5.13  Presently, there is a statutory requirement for councils to publish papers and agendas ahead of the actual meetings. Under the new arrangements, it is uncertain whether the authority will be required to make documents publicly available ahead of any meeting where decisions will be made. For the public, the publication and the subsequent publicity which such documents attract, is an important factor in ensuring the council remains in touch with its constituents. It would be advisable for guidelines to be made on at which point background documents become available to the public, separate from any action taken by the overview and scrutiny committees.


  6.1  At present councillors have three dimensions to their role; as representative; politician and as corporate manager. It may be argued that each aspect of the councillor's role informs and complements the other elements. According to the Government's proposals, most councillors will no longer be required to have corporate management responsibilities. It is possible to argue that at a stroke, the councillor's role as a representative will be devalued. Shorn of corporate responsibilities, back bench councillors will begin to lose their strategic understanding. While it would be beholden on executive members to brief backbench members on strategic matters, this is not a realistic replacement for the information that becomes available by being involved in policy making on a day to day basis. Under the new arrangements proposed by the Government, backbench members may have more time to consult with their constituents but they will be without a formal point where they engage with the policy making process at the point decisions are taken.

  6.2  At present, all councillors represent their constituents interests in the decision making process. As councillors will continue to be elected by the present arrangements, presumably, all elected members will retain this responsibility to their constituents, at least only because of the very practical reasons of aspiring to win future elections. However, a new enhanced representative role for non-executive councillors would suggest that as well as continuing the traditional problem solving role, councillors will be encouraged to set up consultative forums and other arenas to consult with constituents. Yet, this type of activity by elected representatives should not supplant the council, as a corporate body, carrying out consultation. Indeed, there should be clear boundaries between the activities of the authority and councillors, particularly at election time.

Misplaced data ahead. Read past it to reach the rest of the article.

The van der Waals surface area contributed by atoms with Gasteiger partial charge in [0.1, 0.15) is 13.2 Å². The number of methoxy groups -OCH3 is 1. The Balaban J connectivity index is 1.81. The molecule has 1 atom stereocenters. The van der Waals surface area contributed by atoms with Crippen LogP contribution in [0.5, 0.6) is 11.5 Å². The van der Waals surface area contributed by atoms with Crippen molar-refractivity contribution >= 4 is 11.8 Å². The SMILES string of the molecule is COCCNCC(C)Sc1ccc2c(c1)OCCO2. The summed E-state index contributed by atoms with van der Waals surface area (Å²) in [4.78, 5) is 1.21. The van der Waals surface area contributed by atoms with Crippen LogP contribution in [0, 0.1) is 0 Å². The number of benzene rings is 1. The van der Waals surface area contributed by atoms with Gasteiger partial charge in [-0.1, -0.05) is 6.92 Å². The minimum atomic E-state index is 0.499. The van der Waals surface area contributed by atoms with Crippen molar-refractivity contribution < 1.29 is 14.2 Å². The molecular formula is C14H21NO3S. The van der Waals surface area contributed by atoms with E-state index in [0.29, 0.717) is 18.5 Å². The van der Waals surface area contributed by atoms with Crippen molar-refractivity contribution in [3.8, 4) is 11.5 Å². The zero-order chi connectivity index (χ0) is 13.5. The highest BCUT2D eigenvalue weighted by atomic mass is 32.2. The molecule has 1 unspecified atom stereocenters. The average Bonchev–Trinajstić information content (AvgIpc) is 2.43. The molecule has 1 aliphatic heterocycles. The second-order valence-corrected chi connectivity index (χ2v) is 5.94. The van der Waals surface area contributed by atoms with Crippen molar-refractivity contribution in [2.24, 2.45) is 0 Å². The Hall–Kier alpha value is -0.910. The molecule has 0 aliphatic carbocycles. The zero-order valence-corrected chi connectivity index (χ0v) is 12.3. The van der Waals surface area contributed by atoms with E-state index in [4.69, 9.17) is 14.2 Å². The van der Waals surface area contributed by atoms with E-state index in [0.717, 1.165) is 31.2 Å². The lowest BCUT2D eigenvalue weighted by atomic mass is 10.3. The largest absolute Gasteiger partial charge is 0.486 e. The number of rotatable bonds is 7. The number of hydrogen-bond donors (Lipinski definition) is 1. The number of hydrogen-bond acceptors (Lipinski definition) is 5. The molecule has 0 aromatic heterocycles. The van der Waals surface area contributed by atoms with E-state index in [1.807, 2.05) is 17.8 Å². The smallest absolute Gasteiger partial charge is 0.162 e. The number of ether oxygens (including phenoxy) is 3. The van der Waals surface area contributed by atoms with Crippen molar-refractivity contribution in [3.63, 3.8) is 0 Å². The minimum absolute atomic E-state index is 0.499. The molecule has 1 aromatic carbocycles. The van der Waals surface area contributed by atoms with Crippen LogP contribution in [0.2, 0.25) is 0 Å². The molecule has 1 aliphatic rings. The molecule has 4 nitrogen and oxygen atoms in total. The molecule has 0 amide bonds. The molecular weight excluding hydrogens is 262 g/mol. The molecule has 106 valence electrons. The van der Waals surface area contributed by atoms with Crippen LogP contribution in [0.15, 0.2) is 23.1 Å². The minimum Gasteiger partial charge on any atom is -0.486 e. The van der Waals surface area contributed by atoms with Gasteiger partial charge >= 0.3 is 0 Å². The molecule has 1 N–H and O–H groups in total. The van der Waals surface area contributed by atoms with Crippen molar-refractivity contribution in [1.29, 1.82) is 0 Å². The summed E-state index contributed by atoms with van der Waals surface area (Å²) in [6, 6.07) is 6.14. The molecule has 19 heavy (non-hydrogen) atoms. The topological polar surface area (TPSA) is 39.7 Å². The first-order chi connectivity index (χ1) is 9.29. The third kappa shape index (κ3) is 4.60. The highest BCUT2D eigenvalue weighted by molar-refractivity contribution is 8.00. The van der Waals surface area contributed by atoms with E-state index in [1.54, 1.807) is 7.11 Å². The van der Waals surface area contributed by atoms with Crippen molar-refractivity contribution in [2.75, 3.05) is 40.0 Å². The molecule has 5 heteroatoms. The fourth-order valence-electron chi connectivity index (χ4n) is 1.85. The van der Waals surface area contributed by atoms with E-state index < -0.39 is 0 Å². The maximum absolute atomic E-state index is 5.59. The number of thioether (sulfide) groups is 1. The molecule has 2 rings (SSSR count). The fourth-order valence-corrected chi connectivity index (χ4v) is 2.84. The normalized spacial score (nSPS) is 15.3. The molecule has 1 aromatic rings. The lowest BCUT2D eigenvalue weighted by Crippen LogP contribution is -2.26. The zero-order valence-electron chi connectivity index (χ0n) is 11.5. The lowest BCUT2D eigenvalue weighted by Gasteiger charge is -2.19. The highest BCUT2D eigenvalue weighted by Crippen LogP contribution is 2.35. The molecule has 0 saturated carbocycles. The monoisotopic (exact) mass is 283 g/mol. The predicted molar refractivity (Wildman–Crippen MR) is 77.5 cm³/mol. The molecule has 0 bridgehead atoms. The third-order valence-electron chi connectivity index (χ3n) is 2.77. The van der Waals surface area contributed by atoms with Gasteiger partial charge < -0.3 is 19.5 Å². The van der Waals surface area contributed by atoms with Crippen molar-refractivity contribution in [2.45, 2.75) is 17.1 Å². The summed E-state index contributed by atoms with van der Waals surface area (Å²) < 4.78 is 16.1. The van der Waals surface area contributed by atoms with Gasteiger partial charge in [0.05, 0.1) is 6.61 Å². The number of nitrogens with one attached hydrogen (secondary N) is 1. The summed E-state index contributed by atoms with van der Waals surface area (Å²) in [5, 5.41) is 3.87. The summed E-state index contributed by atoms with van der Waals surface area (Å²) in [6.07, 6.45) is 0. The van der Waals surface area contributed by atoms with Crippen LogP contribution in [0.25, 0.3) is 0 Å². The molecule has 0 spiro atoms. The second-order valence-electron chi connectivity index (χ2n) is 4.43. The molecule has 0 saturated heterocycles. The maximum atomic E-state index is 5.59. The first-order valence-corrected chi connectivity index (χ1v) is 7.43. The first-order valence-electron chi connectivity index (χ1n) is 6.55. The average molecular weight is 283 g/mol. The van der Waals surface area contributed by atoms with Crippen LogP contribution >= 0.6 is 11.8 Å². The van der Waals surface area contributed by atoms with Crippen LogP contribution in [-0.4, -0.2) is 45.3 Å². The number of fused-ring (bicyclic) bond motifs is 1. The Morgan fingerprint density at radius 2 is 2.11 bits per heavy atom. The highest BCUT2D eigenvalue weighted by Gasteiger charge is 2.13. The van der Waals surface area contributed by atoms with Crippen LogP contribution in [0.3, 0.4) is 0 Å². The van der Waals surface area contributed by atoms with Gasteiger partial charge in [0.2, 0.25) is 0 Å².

6.3  If non-executive councillors are expected to have a new enhanced representative role, it follows that if their activities are to be meaningful, processes should be developed to enable representatives to present their findings to the executive members and other decision makers. If this process is to be valued, the executive should be obliged to comment on the content of these forms of representation and whether or not they were incorporated into their decision making.

  6.4  As the role of non-executive members is to undergo significant change, it is only sensible that some thought should be given to their training and development requirements. For example, the process of scrutiny and how policy review should be managed. It has been suggested that executive and non executive councillors' job specifications ought to be developed. Information on the successes and indeed, failure to meet their objectives should be reported at the end of each year or prior to election. I would imagine that for this reason, this suggestion would not be acceptable to some councillors. However, if councillors are eager to improve their accountability, a significant step towards meeting this aim would be for them to tell the public whether they have met their objectives.